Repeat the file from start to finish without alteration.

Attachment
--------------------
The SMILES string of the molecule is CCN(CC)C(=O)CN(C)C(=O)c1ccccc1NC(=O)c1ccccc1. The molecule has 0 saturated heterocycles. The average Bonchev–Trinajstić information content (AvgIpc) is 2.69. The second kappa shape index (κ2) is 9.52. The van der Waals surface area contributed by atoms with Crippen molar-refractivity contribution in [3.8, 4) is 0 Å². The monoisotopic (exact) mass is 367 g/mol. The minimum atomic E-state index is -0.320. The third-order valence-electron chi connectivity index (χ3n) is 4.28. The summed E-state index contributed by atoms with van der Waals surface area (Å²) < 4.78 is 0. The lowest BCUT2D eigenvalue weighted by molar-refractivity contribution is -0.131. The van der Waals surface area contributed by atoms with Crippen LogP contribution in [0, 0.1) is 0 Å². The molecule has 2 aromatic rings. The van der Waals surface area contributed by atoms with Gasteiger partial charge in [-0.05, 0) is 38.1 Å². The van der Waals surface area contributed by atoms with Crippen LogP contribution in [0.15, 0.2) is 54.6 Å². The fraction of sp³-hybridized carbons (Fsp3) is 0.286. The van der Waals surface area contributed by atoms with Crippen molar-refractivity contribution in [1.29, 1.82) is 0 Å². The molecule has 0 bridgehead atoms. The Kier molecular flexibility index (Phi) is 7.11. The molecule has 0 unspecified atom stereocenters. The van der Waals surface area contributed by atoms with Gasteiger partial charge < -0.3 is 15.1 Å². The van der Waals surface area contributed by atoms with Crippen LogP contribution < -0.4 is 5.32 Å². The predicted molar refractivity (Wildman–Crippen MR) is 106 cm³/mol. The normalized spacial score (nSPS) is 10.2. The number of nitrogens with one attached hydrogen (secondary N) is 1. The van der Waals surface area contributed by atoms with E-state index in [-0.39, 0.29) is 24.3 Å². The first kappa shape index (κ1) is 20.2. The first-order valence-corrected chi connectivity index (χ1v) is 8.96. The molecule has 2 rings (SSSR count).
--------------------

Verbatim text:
The SMILES string of the molecule is CCN(CC)C(=O)CN(C)C(=O)c1ccccc1NC(=O)c1ccccc1. The molecule has 0 saturated heterocycles. The average Bonchev–Trinajstić information content (AvgIpc) is 2.69. The second kappa shape index (κ2) is 9.52. The van der Waals surface area contributed by atoms with Crippen molar-refractivity contribution in [3.8, 4) is 0 Å². The monoisotopic (exact) mass is 367 g/mol. The minimum atomic E-state index is -0.320. The third-order valence-electron chi connectivity index (χ3n) is 4.28. The summed E-state index contributed by atoms with van der Waals surface area (Å²) < 4.78 is 0. The lowest BCUT2D eigenvalue weighted by molar-refractivity contribution is -0.131. The van der Waals surface area contributed by atoms with Crippen LogP contribution in [0, 0.1) is 0 Å². The molecule has 2 aromatic rings. The van der Waals surface area contributed by atoms with Gasteiger partial charge in [-0.05, 0) is 38.1 Å². The van der Waals surface area contributed by atoms with Crippen LogP contribution in [0.15, 0.2) is 54.6 Å². The fraction of sp³-hybridized carbons (Fsp3) is 0.286. The van der Waals surface area contributed by atoms with Crippen molar-refractivity contribution in [1.29, 1.82) is 0 Å². The molecule has 0 bridgehead atoms. The Kier molecular flexibility index (Phi) is 7.11. The molecule has 0 unspecified atom stereocenters. The van der Waals surface area contributed by atoms with Gasteiger partial charge < -0.3 is 15.1 Å². The van der Waals surface area contributed by atoms with Crippen LogP contribution < -0.4 is 5.32 Å². The predicted molar refractivity (Wildman–Crippen MR) is 106 cm³/mol. The normalized spacial score (nSPS) is 10.2. The number of nitrogens with one attached hydrogen (secondary N) is 1. The van der Waals surface area contributed by atoms with E-state index in [-0.39, 0.29) is 24.3 Å². The first kappa shape index (κ1) is 20.2. The first-order valence-corrected chi connectivity index (χ1v) is 8.96. The molecule has 2 rings (SSSR count).